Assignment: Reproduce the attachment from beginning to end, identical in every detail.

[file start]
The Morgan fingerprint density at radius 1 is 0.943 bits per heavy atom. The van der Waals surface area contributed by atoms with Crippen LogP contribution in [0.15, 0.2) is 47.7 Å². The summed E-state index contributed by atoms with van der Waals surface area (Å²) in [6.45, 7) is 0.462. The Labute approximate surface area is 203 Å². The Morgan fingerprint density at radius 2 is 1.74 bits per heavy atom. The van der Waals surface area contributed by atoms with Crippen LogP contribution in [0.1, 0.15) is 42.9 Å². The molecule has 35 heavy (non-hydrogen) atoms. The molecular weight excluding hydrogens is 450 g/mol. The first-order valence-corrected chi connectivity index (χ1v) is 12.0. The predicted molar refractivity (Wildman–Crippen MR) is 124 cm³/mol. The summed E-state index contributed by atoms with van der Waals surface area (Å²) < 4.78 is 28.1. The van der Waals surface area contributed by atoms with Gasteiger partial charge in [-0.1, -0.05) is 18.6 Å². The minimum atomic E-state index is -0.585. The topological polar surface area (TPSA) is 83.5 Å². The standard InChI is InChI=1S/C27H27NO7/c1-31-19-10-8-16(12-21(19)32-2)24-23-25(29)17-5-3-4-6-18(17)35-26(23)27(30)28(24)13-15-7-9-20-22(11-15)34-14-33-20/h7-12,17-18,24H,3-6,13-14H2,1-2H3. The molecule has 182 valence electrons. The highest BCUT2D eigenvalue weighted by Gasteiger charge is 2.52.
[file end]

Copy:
The Morgan fingerprint density at radius 1 is 0.943 bits per heavy atom. The van der Waals surface area contributed by atoms with Crippen LogP contribution in [0.15, 0.2) is 47.7 Å². The summed E-state index contributed by atoms with van der Waals surface area (Å²) in [6.45, 7) is 0.462. The Labute approximate surface area is 203 Å². The Morgan fingerprint density at radius 2 is 1.74 bits per heavy atom. The van der Waals surface area contributed by atoms with Crippen LogP contribution in [0.1, 0.15) is 42.9 Å². The molecule has 35 heavy (non-hydrogen) atoms. The molecular weight excluding hydrogens is 450 g/mol. The first-order valence-corrected chi connectivity index (χ1v) is 12.0. The predicted molar refractivity (Wildman–Crippen MR) is 124 cm³/mol. The summed E-state index contributed by atoms with van der Waals surface area (Å²) < 4.78 is 28.1. The van der Waals surface area contributed by atoms with Gasteiger partial charge in [-0.1, -0.05) is 18.6 Å². The minimum atomic E-state index is -0.585. The topological polar surface area (TPSA) is 83.5 Å². The standard InChI is InChI=1S/C27H27NO7/c1-31-19-10-8-16(12-21(19)32-2)24-23-25(29)17-5-3-4-6-18(17)35-26(23)27(30)28(24)13-15-7-9-20-22(11-15)34-14-33-20/h7-12,17-18,24H,3-6,13-14H2,1-2H3. The molecule has 182 valence electrons. The highest BCUT2D eigenvalue weighted by Gasteiger charge is 2.52.